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Eastward view, downstream from Longhorn Dam

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Westward view, upstream from Longhorn Dam

Don’t shut off the Colorado River downstream of Longhorn Dam.

One dam. Two stories.

 

The view from Longhorn Dam tells the story of how water management decisions in the lower Colorado River basin determine who has water in a historic drought and who does not–a story of the haves and have nots. From the dam, the view upstream paints a picture of abundance—a system of lush green parks, healthy lawns, a rising downtown and a recreational lake filled to the brim. Turn and face downstream, and immediately, the fate of the other half is clear. A small flow travels slowly, dry patches pocket the riverbed, and algae growth thrives. Much of the time wastewater provides the meager flows downstream.

Let the story be told that water releases dedicated to agriculture and the environment are the lifeblood of Colorado River downstream flows. Without those flows, communities from Travis County to the Matagorda Bay are in jeopardy.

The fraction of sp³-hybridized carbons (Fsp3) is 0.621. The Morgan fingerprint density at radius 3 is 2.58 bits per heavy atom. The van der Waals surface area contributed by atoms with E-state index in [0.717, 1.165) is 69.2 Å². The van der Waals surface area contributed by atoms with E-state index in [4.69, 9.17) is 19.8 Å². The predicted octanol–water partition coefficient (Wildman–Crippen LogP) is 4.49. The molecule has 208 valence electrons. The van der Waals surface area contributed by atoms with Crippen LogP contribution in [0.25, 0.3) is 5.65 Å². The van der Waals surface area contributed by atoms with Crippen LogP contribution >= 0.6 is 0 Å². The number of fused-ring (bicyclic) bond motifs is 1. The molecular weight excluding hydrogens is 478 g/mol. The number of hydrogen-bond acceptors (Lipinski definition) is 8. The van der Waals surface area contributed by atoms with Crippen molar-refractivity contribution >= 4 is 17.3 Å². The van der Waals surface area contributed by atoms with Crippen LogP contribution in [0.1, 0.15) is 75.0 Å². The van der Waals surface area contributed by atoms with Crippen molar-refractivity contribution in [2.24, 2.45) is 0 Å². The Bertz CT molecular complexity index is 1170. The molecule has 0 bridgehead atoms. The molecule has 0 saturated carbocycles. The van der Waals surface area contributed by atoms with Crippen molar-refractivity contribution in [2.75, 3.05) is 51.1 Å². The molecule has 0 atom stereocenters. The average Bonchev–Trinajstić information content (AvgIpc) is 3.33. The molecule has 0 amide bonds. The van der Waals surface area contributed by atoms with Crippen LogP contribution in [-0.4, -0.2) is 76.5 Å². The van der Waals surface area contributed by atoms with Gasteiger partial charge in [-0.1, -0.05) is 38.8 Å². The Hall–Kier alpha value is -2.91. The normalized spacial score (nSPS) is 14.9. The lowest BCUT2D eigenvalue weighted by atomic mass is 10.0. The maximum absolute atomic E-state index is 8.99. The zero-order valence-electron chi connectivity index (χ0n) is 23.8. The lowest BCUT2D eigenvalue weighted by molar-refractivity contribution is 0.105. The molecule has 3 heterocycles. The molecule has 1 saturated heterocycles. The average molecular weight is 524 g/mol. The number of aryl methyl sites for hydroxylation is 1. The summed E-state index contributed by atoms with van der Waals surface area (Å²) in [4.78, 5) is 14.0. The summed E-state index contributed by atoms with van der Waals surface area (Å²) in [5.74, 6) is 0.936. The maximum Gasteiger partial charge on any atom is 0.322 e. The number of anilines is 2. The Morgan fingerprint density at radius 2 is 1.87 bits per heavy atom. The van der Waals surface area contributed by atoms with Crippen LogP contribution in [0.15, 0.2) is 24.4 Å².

Those of us downstream ask our neighbors to join us for a balanced approach to water management–management for all. Let’s stand together to say: Keep the river flowing downstream of Longhorn Dam all the way to the Matagorda Bay.

Who are we?

Communities downstream of the Longhorn Dam—from eastern Travis County to the Matagorda Bay—have disproportionately sacrificed to help the Lower Colorado River Authority manage the current drought in the lower Colorado River basin.


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Act Now

If you believe in a healthy lower Colorado River and Matagorda Bay, stand with us to say, “Do not shut off the Colorado River downstream of Longhorn Dam in Austin.”

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LCRA has announced that the Highland Lakes watershed is experiencing historic flooding. This is a serious situation and people should take action to protect people and property.

– Read more

LATEST NEWS

LCRA could see changes following Sunset Review, Sept. 20, 2018. Read more

LCRA says water inflows into Highland Lakes extremely low, but lakes remain in “excellent” condition, Aug. 30, 2018. Read more

Changes in lake levels are not cause for alarm, LCRA says, July 25, 2018 – Read more

Most major lakes in Texas built to address floods and drought rather than recreation, June 2018 – Read more

Lakeway approves pact with Central Texas Water Coalition to advance City’s interests in matters related to Lakes Travis and Buchanan, March 19, 2018 – Read more

LCRA requests contested case hearing on proposed hazardous-waste landfill in Colorado County, March 13, 2018 – Read more

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